Lutherans Attempt to Ease Discord Over Worship Styles

The division in churches over worship styles and forms is sinful, say leaders of a conservative Lutheran denomination.

The Lutheran Church-Missouri Synod recently adopted the "Theses on Worship" to address the diversity of worship practices as well as resulting conflicts in Lutheran congregations.

In an effort to assist the nearly 6,200 congregations in the second largest Lutheran denomination in the country, the LCMS Council of Presidents – which includes the Synod's 35 district presidents, the president and the five vice presidents of the Synod – developed an eight-page document to foster "God-pleasing harmony on this matter."

"[T]he Council of Presidents ardently desires to assist our Synod in every way possible to achieve harmony and concord in the theology and practice of worship," said Dr. Gerald B. Kieschnick, president of the synod. "We recognize that different affinities in music and worship expressions exist among us."

The theses, adopted last month, come two years after the 2007 LCMS Convention voted to foster greater understanding of worship through theological conferences and to provide guidance and direction for use of diverse/contemporary worship resources.

The debate over traditional vs. contemporary worship styles has been ongoing in congregations across all Protestant denominations, especially as more churches have made the transition to the latter. Some debates have ended in church splits.

Acknowledging the disharmony, Lutherans state in their theses, "The polarization that is affecting the Church concerning the issue of forms, rites and ceremonies is sinful and hinders the proclamation of the Gospel."

"We believe, teach, and confess that no church should condemn another because it has fewer or more external ceremonies not commanded by God, as long as there is mutual agreement in doctrine and in all its articles as well as in the right use of the holy sacraments, according to the familiar axiom, 'Disagreement in fasting does not destroy agreement in faith.'"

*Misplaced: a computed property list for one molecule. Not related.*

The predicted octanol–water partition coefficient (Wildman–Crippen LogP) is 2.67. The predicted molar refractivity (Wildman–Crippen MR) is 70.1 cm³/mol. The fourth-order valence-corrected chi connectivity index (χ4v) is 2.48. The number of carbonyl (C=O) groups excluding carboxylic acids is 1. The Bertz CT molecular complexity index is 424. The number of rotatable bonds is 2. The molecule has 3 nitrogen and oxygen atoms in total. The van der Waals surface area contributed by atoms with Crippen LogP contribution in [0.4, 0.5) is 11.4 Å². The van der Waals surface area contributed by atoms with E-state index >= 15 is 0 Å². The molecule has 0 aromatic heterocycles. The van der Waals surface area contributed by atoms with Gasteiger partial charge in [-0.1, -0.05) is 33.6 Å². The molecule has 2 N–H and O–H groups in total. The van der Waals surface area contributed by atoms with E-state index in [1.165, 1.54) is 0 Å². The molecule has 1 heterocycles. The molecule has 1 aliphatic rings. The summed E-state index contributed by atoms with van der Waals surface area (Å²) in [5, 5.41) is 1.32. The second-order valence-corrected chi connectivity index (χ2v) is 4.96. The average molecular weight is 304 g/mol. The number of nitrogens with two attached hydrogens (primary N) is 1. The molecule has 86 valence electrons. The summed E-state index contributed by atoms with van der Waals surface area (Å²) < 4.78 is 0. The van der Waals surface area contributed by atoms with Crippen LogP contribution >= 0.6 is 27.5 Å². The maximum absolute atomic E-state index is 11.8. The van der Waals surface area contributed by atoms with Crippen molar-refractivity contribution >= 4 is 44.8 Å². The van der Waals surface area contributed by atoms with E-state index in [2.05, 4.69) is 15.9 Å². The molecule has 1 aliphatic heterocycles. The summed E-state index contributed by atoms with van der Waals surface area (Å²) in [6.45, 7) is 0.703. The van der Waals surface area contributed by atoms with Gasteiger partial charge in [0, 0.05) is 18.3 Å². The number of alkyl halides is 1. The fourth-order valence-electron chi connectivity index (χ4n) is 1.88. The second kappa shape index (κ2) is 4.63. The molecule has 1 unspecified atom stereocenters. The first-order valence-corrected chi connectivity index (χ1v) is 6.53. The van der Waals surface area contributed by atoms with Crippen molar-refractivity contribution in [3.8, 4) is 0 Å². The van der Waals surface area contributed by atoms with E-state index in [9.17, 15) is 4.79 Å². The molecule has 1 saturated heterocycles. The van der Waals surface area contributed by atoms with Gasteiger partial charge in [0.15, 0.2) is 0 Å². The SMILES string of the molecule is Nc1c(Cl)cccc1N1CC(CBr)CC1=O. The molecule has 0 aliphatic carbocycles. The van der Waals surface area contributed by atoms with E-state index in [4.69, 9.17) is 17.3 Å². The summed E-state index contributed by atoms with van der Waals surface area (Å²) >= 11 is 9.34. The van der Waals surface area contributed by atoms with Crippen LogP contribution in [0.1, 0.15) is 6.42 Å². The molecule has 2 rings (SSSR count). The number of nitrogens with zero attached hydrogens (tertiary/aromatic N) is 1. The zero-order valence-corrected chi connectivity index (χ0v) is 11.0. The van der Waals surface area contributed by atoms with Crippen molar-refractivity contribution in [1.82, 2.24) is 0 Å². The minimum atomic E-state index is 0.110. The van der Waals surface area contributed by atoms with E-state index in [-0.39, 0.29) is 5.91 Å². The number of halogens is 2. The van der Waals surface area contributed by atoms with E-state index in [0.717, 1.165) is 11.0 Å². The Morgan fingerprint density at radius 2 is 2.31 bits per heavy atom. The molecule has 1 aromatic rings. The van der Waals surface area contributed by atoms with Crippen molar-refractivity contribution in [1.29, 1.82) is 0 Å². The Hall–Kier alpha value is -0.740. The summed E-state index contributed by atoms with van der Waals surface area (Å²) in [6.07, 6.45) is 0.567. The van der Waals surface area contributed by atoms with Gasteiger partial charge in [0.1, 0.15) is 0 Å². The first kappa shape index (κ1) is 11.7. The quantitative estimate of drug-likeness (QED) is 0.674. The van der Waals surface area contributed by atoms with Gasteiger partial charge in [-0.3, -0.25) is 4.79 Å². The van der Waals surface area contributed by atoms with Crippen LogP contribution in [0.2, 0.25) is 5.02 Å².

Imposing a certain form on the Church "burdens men's consciences, thereby militating against the Gospel," the Council of Presidents maintain in the theses.

"[W]e reject and condemn as false and contrary to God's Word the following teachings: . . . 2) When such ceremonies, precepts, and institutions are forcibly imposed upon the community of God as necessary things, in violation of the Christian liberty which it has in external matters."

Addressing those who hold on to traditions, the Lutheran leaders acknowledge that traditions are "real snares for consciences" especially when they are enforced, or required as necessary. At the same time, abolishing traditions also poses problems.

Nevertheless, the Scriptures and Confessions give "considerable freedom in choosing those forms, rites, and ceremonies that aid the worship of God," according to the theses.

Differences in rites and styles of worship should not harm the unity of the Church. Uniformity in such areas is not essential to unity, the Lutheran leaders maintain. As long as the diverse forms of worship across churches are in accord with the Word of God and the Gospel is preached, "it is not necessary for the true unity of the Christian church that ceremonies, instituted by men, should be observed uniformly in all places."

"The purpose of observing ceremonies is that men may learn the Scriptures and that those who have been touched by the Word may receive faith and fear and so may also pray."

And worship, the document declares, is not an adiaphoron, or a matter of indifference. Worship is commanded by God and Lutherans should avoid what is contrary to the Word of God and choose styles and forms with great care.